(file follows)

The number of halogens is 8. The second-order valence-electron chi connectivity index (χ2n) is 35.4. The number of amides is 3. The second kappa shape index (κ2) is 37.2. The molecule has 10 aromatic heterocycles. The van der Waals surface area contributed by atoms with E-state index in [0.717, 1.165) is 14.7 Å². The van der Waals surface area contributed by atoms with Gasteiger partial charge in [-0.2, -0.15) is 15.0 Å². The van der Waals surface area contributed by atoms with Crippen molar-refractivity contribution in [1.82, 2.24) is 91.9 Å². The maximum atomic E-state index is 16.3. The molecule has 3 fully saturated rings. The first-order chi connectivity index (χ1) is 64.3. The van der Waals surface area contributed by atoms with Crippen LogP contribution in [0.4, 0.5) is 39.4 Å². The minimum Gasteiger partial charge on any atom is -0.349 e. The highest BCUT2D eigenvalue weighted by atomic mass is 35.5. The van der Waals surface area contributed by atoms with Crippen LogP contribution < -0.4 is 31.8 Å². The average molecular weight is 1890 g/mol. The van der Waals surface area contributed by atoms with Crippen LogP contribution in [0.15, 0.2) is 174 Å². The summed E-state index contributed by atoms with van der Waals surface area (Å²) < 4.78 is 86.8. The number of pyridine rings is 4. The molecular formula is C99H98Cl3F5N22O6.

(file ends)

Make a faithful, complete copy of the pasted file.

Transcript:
The number of halogens is 8. The second-order valence-electron chi connectivity index (χ2n) is 35.4. The number of amides is 3. The second kappa shape index (κ2) is 37.2. The molecule has 10 aromatic heterocycles. The van der Waals surface area contributed by atoms with E-state index in [0.717, 1.165) is 14.7 Å². The van der Waals surface area contributed by atoms with Gasteiger partial charge in [-0.2, -0.15) is 15.0 Å². The van der Waals surface area contributed by atoms with Crippen molar-refractivity contribution in [1.82, 2.24) is 91.9 Å². The maximum atomic E-state index is 16.3. The molecule has 3 fully saturated rings. The first-order chi connectivity index (χ1) is 64.3. The van der Waals surface area contributed by atoms with Crippen LogP contribution in [0.4, 0.5) is 39.4 Å². The minimum Gasteiger partial charge on any atom is -0.349 e. The highest BCUT2D eigenvalue weighted by atomic mass is 35.5. The van der Waals surface area contributed by atoms with Crippen LogP contribution < -0.4 is 31.8 Å². The average molecular weight is 1890 g/mol. The van der Waals surface area contributed by atoms with Crippen LogP contribution in [0.15, 0.2) is 174 Å². The summed E-state index contributed by atoms with van der Waals surface area (Å²) < 4.78 is 86.8. The number of pyridine rings is 4. The molecular formula is C99H98Cl3F5N22O6.